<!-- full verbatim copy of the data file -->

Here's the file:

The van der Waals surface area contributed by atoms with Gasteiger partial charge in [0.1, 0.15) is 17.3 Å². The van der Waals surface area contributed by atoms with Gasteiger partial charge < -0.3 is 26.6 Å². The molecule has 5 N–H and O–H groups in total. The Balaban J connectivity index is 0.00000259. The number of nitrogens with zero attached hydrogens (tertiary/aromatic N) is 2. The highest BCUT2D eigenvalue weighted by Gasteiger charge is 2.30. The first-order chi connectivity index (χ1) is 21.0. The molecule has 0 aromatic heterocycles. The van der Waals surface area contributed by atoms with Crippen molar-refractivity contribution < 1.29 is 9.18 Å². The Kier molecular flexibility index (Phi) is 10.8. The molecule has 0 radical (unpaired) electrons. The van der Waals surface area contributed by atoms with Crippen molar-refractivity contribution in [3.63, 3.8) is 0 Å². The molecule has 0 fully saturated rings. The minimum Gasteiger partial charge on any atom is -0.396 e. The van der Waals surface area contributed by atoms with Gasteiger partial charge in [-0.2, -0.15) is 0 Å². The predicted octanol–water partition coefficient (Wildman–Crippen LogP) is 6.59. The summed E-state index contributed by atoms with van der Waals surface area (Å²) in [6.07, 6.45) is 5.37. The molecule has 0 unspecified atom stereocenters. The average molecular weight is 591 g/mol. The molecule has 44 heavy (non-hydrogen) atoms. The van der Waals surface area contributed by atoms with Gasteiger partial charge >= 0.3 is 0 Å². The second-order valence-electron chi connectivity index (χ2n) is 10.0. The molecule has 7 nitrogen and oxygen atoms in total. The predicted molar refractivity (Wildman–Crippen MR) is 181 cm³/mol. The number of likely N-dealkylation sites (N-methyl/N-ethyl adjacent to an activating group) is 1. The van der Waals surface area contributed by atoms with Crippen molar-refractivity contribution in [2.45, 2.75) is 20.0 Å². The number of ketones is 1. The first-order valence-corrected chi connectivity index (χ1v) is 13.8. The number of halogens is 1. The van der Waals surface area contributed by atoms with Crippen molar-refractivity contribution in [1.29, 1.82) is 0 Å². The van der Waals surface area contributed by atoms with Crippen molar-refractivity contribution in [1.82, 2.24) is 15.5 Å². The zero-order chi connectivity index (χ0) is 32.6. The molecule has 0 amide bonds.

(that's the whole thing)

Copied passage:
The van der Waals surface area contributed by atoms with Gasteiger partial charge in [0.1, 0.15) is 17.3 Å². The van der Waals surface area contributed by atoms with Gasteiger partial charge < -0.3 is 26.6 Å². The molecule has 5 N–H and O–H groups in total. The Balaban J connectivity index is 0.00000259. The number of nitrogens with zero attached hydrogens (tertiary/aromatic N) is 2. The highest BCUT2D eigenvalue weighted by Gasteiger charge is 2.30. The first-order chi connectivity index (χ1) is 21.0. The molecule has 0 aromatic heterocycles. The van der Waals surface area contributed by atoms with Crippen molar-refractivity contribution < 1.29 is 9.18 Å². The Kier molecular flexibility index (Phi) is 10.8. The molecule has 0 radical (unpaired) electrons. The van der Waals surface area contributed by atoms with Crippen molar-refractivity contribution in [3.63, 3.8) is 0 Å². The molecule has 0 fully saturated rings. The minimum Gasteiger partial charge on any atom is -0.396 e. The van der Waals surface area contributed by atoms with Gasteiger partial charge in [-0.2, -0.15) is 0 Å². The predicted octanol–water partition coefficient (Wildman–Crippen LogP) is 6.59. The summed E-state index contributed by atoms with van der Waals surface area (Å²) in [6.07, 6.45) is 5.37. The molecule has 0 unspecified atom stereocenters. The average molecular weight is 591 g/mol. The molecule has 44 heavy (non-hydrogen) atoms. The van der Waals surface area contributed by atoms with Gasteiger partial charge >= 0.3 is 0 Å². The second-order valence-electron chi connectivity index (χ2n) is 10.0. The molecule has 7 nitrogen and oxygen atoms in total. The predicted molar refractivity (Wildman–Crippen MR) is 181 cm³/mol. The number of likely N-dealkylation sites (N-methyl/N-ethyl adjacent to an activating group) is 1. The van der Waals surface area contributed by atoms with Crippen molar-refractivity contribution in [2.45, 2.75) is 20.0 Å². The number of ketones is 1. The first-order valence-corrected chi connectivity index (χ1v) is 13.8. The number of halogens is 1. The van der Waals surface area contributed by atoms with Crippen molar-refractivity contribution in [1.29, 1.82) is 0 Å². The van der Waals surface area contributed by atoms with Crippen molar-refractivity contribution in [1.82, 2.24) is 15.5 Å². The zero-order chi connectivity index (χ0) is 32.6. The molecule has 0 amide bonds.